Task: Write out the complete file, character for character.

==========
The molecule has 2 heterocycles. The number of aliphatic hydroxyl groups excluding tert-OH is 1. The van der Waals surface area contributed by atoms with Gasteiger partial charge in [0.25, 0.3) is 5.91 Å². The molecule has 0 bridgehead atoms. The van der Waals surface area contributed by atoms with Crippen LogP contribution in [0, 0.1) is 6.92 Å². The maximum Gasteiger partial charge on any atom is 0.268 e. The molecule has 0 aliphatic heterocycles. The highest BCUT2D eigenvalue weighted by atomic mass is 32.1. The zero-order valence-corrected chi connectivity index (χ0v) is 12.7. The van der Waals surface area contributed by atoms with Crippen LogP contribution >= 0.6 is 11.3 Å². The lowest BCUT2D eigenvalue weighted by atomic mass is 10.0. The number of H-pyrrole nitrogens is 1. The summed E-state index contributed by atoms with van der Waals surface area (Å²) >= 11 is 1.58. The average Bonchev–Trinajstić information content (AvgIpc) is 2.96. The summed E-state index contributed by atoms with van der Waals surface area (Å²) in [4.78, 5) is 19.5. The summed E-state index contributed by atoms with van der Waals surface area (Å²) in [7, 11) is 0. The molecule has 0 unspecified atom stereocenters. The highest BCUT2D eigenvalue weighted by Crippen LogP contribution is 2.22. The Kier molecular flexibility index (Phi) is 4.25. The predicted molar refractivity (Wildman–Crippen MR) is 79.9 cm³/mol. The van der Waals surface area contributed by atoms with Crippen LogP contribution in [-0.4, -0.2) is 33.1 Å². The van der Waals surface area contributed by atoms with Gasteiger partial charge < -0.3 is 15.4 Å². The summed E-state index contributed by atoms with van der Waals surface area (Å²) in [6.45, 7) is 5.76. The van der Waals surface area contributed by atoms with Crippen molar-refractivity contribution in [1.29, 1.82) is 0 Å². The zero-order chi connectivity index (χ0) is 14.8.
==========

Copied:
The molecule has 2 heterocycles. The number of aliphatic hydroxyl groups excluding tert-OH is 1. The van der Waals surface area contributed by atoms with Gasteiger partial charge in [0.25, 0.3) is 5.91 Å². The molecule has 0 bridgehead atoms. The van der Waals surface area contributed by atoms with Crippen LogP contribution in [0, 0.1) is 6.92 Å². The maximum Gasteiger partial charge on any atom is 0.268 e. The molecule has 0 aliphatic heterocycles. The highest BCUT2D eigenvalue weighted by atomic mass is 32.1. The zero-order valence-corrected chi connectivity index (χ0v) is 12.7. The van der Waals surface area contributed by atoms with Crippen LogP contribution >= 0.6 is 11.3 Å². The lowest BCUT2D eigenvalue weighted by atomic mass is 10.0. The number of H-pyrrole nitrogens is 1. The summed E-state index contributed by atoms with van der Waals surface area (Å²) >= 11 is 1.58. The average Bonchev–Trinajstić information content (AvgIpc) is 2.96. The summed E-state index contributed by atoms with van der Waals surface area (Å²) in [4.78, 5) is 19.5. The summed E-state index contributed by atoms with van der Waals surface area (Å²) in [7, 11) is 0. The molecule has 0 unspecified atom stereocenters. The highest BCUT2D eigenvalue weighted by Crippen LogP contribution is 2.22. The Kier molecular flexibility index (Phi) is 4.25. The predicted molar refractivity (Wildman–Crippen MR) is 79.9 cm³/mol. The van der Waals surface area contributed by atoms with Crippen LogP contribution in [-0.4, -0.2) is 33.1 Å². The van der Waals surface area contributed by atoms with Gasteiger partial charge < -0.3 is 15.4 Å². The summed E-state index contributed by atoms with van der Waals surface area (Å²) in [6.45, 7) is 5.76. The van der Waals surface area contributed by atoms with Crippen molar-refractivity contribution in [1.29, 1.82) is 0 Å². The zero-order chi connectivity index (χ0) is 14.8.